“When you look out into the world, do you see anything that breaks your heart?” she asked about 3,300 Tenth Triennial Gathering participants in the July 15 morning session.
“One of my favorite Bible verses, Micah 6:8,” said Salvatierra, an ELCA pastor, “tells believers to do justice and love mercy.
“Christians in general and particularly Lutherans and particularly Lutheran women can celebrate that we are pretty good at acts of mercy.”
Even though the world typically separates mercy and justice, she said, “biblically, mercy and justice kiss.”
Salvatierra said she believes people can go deep into mercy and end up with justice.
Real heartbreak, she said quoting a Peruvian priest, is the injustice of seeing people die before their time because they are suffering from extreme poverty or oppression.
She gave an example of a toddler suffering from pneumonia who was taken to the national children’s hospital for the poorest people. The doctor told Salvatierra, then a missionary in the Philippines, that the child was going to die because the hospital only carried penicillin and the child was allergic to it.
“I knew that at one mile away at St. Luke’s (Episcopal Hospital), we had 20 antibiotics,” she said. “I knew that if that baby died, he died unnecessarily and unjustly. He died before his time.”
What unnecessary and unjust suffering breaks your heart?
Salvatierra said an unjust suffering “currently breaking her heart” is of an El Salvadorian youth, Jose, being targeted by an international criminal gang (MS-13 or Mara) operating in his town.
After the Mara shot and killed Jose’s father in front of him for trying to protect his son, Jose (“a good Lutheran kid”) fled to the United States.
“He is one of about 160,000 kids between the ages of 12 and 17 that have come to this country over the last few years.”
In a Universal Declaration of Human Rights, the United States agreed in 1948 to welcome people from unjust persecution in their countries.
“These people have a right to apply for political asylum, to have their day in court,” she said. “What they don’t have is a free public defender, even if they are children.”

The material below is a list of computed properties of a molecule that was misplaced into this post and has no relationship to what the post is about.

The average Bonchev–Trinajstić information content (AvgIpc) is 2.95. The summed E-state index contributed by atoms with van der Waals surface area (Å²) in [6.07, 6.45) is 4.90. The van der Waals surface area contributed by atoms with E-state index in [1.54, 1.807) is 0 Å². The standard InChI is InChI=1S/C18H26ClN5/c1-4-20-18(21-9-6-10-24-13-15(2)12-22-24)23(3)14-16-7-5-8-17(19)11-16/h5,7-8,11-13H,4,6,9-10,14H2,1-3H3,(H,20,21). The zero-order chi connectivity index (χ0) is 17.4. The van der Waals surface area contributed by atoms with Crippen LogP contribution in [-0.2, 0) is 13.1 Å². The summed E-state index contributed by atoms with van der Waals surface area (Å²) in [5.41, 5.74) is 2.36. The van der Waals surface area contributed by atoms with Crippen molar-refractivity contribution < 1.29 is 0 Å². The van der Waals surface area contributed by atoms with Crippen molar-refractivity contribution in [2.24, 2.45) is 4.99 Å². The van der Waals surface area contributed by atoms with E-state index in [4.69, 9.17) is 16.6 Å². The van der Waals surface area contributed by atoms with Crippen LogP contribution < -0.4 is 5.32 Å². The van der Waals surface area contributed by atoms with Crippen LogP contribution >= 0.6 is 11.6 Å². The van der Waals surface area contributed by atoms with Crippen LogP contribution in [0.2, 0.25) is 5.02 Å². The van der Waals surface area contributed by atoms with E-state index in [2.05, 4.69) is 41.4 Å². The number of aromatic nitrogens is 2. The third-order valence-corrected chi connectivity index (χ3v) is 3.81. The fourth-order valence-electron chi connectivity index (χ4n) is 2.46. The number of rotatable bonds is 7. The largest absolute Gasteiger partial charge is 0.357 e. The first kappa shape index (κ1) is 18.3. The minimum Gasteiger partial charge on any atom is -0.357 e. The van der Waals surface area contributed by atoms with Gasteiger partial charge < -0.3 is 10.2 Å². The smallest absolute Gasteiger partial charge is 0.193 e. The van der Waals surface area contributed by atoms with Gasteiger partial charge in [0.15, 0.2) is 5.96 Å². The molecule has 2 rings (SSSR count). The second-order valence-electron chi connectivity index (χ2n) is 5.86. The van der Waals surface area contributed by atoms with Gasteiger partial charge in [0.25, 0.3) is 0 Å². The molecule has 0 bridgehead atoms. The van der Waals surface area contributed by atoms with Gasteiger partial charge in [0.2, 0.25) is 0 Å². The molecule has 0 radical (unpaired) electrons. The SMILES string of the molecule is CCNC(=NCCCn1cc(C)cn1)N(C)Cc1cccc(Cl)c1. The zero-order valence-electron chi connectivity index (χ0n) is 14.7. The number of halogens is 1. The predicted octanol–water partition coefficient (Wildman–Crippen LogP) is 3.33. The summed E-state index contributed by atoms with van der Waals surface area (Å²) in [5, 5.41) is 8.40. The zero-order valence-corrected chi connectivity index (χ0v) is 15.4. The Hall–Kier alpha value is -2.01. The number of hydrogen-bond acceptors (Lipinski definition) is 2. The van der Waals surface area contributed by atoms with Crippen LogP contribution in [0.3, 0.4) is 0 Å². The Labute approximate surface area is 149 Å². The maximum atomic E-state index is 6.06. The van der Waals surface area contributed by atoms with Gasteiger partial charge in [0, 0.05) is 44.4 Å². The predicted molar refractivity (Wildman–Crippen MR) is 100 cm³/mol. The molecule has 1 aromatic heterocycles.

Of those with a lawyer, 75-80 percent are judged to be eligible for political asylum, she said. Without a lawyer, 93 percent are sent back
“Our Lutheran church in El Salvador tells us what happens to these kids who are sent back, and it’s not pretty,” Salvatierra said. “That breaks my heart.”
Moving from mercy to justice requires compassion and vision.
“What does Jesus do before he has compassion? He sees deep into the hearts of people, and he knows what’s hurting them,” she said.
“We don’t have a compassion problem in the church. We have a vision problem.”
Salvatierra said she believes if we see our fellow humans as family, we’ll be more likely to take care of them. Isaiah 58 says when we’re feeding the poor, we’re taking care of family.
She offered some ways to move from mercy to justice.
- Get involved with the ELCA’s AAMPORO (Accompanying Migrant Minors with Protection, Advocacy, Representation and Opportunities) strategy.
- Take the pledge of the Matthew 25 Movement to “protect and defend vulnerable people in the name of Jesus.”
- Pray fervently that the leaders on both sides of the political divide fear God and love God’s people.
“Part of what I love about our church is we really do have a national commitment to a seamless journey from mercy to justice, and we make resources available for that,” she said.
About 3,300 participants of Women of the ELCA, the women’s organization of the Evangelical Lutheran Church in America, are in Minneapolis, Minnesota, for the Tenth Triennial Gathering (July 14–16).